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Supreme Court Upholds Credit Bidding in What it Calls an “Easy Case”
In a decision of considerable importance for bankruptcy debtors and lenders, the Supreme Court handed down its ruling earlier today in RadLAX Gateway Hotel, LLC v. Amalgamated Bank, --- S.Ct. ----, 2012 WL 1912197 (2012). In this highly anticipated decision, the Supreme Court held that a debtor may not confirm a plan under the “cramdown” provision of 11 U.S.C. § 1129(b)(2)(A) where the plan proposes to sell a secured lender’s collateral without affording the creditor the opportunity to credit-bid for the collateral. Credit-bidding is the practice in which a secured lender bids all or a portion of its debt in a collateral sale, as opposed to tendering cash consideration. This allows a secured lender to compete with cash bidders without spending more of its cash on a company already in bankruptcy.
The decision hinged on the Supreme Court’s straightforward interpretation of § 1129(b)(2)(A), and the Supreme Court declined the parties’ invitation to weigh the pros and cons of the credit-bidding practice in bankruptcy, noting “the pros and cons of credit-bidding are for the consideration of Congress, not the courts.” Once the matter was reduced to an exercise of statutory construction, the Supreme Court characterized the dispute as an “easy case” and dispatched the debtors’ arguments in almost summary fashion. The Court held that § 1129(b)(2)(A) provides secured creditors with specific protections which may not be abrogated by reference to general statutory purposes.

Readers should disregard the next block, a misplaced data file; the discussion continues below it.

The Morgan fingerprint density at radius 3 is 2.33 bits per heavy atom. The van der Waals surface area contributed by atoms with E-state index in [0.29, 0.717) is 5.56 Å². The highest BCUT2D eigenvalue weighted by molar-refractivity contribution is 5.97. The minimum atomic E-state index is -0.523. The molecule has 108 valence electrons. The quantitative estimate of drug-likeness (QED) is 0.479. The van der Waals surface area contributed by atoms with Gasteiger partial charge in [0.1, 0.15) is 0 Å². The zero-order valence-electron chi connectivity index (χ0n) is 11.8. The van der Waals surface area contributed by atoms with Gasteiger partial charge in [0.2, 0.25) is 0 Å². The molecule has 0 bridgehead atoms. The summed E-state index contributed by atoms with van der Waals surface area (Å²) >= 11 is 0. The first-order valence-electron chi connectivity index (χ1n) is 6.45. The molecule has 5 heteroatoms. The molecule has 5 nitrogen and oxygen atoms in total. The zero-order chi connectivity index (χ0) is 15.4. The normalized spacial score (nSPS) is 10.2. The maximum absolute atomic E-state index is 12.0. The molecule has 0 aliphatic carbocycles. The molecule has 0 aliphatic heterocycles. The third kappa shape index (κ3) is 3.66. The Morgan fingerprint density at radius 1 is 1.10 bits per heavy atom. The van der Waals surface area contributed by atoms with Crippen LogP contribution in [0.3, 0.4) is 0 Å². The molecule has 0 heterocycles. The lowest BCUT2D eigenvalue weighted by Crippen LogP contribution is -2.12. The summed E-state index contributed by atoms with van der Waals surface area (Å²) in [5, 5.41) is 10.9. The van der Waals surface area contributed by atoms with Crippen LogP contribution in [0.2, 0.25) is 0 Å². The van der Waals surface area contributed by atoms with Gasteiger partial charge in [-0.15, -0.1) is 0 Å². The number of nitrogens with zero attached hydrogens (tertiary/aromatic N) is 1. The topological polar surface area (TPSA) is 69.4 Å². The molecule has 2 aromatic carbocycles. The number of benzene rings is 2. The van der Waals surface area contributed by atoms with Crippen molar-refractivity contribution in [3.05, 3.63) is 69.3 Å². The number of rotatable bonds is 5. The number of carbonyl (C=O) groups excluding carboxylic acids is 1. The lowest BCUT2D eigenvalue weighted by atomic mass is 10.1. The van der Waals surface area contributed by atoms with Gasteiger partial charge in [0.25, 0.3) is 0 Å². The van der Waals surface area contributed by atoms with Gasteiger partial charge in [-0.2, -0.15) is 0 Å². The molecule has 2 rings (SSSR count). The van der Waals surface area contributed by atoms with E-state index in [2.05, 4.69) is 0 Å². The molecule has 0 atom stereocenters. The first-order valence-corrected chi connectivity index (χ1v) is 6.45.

While the Court did recognize that 11 U.S.C.§ 363(k) does allow a secured creditor’s collateral to be sold without allowing the creditor to credit-bid where the bankruptcy court orders otherwise “for cause,” the bankruptcy court found that there was no “cause” to trigger this statutory exception, and the debtors did not appeal that decision.
The Supreme Court’s RadLAX decision resolved the existing split between the Seventh Circuit, which had held that a debtor must allow its secured creditor to credit bid, and the Third and Fifth Circuits, which had held that a debtor may satisfy § 1129(b)(2)(A)(ii) without allowing the secured lender an opportunity to credit bid.
The exact bid procedures by which assets may be sold under a “cramdown” plan was not addressed in RadLAX and remains largely subject to local rules and the preferences of each individual bankruptcy judge. These procedures may vary depending on a number of factors, including what assets are being sold, the expected sale amount, whether the assets represent the significant majority of the debtor’s estate, the number of potential bidders, and the viability of the debtor after the sale. In general, Courts will require open bidding procedures that ensure the greatest return from the sale of assets. Potential terms of bid procedures include the auction date, determining who is a qualified bidder allowed to participate, the assets to be sold, whether there will be any break-up fees, the initial overbid amount and bid increments.
1 RadLAX Gateway Hotel v. Amalgamated Bank, 651 F.3d 642 (7th Cir. 2011).
2 Respectively, In re Philadelphia Newspapers, 599 F.3d 298 (3d Cir. 2010) and Scotia Pacific Co., LLC v. Official Unsecured Creditors’ Comm. (In re Pacific Lumber Co.), 584 F.3d 229 (5th Cir. 2009).
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